Category: Ace of Base

By on February 15, 2017

2017 Alfa Romeo Giulia

There’s been no shortage of digital ink spilled over the impending return of Alfa Romeo to North American shores, with declarations of a grand return being touted all the way back in 2000 when the company entered into a partnership with General Motors. Yes, General Motors.

Now, of course, we know Alfa’s part in Sergio’s grand plan for the House of FCA. Since the introduction of the sinewy Giulia, the hot and unpronounceable Quadrifoglio has gotten all the press. How does a base Giulia stack up at $37,995?

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By on February 8, 2017

Chevrolet Spark LS Manual

Base model. What does that image conjure? Vinyl seats? Tinny AM radio? A low rent penalty box on wheels? A few years ago, you’d be right on the money. Driving misery was available for voluntary purchase at the showrooms of just about every major car maker.

Now, though … it’s tougher to find. This series has focused on vehicles out there that, in their cheapest guise, won’t make you cringe with each pull of the driver’s door handle. Here’s an example.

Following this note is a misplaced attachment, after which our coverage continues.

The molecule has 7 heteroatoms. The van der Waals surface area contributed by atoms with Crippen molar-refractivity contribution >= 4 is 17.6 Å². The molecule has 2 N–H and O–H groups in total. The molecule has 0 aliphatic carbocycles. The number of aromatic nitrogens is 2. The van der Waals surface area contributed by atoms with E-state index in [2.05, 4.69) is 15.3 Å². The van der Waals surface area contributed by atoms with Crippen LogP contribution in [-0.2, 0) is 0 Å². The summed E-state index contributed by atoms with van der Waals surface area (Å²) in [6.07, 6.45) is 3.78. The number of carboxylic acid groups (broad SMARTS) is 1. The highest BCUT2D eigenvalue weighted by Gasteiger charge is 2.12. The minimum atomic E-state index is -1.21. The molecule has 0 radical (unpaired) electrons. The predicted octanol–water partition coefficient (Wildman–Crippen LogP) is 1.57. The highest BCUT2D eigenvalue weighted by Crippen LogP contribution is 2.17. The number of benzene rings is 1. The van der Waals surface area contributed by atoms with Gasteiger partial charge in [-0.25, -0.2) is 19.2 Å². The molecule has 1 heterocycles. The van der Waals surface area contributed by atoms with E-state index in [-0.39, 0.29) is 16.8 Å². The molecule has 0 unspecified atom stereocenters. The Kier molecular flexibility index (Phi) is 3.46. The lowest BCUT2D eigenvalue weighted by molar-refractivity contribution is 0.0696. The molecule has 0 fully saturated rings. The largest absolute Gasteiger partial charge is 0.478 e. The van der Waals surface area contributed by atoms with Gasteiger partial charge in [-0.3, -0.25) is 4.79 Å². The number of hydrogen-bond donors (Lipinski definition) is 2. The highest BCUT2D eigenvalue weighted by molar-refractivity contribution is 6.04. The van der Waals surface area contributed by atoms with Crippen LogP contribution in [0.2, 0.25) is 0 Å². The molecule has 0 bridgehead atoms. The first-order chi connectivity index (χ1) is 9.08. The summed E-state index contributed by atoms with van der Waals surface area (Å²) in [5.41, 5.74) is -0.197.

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By on February 1, 2017

Chevy SS Sometimes a manufacturer churns out a base trim that — all things considered — might just be the best choice for that particular model. Here’s a candidate.

The selection for this week’s Ace of Base will likely surprise approximately zero percent of our reading population, given my known affinity for larger-than-necessary engines and interiors which comfortably house Large Persons.

The General introduced the SS arguably as a mea culpa to American gearheads who pined for the dearly departed Pontiac G8 GT. We’ll simply gloss over the missed opportunity which was the G8 ST, an apple pie and bald eagle variant of the excellent Holden Ute in Australia, lest I start weeping onto my keyboard.

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By on January 26, 2017

Detroit Three Work Trucks

Earlier this morning, Jack regaled us with a tale of a young man buying himself a loaded regular-cab F-150. Such a beast still exists, often selling at the rate of glacier progression and celebrating birthdays as they loiter on dealer lots. At the other end of the spectrum, rear-drive regular cab base models – with an 8-foot box, natch – ply the roads and work for a living.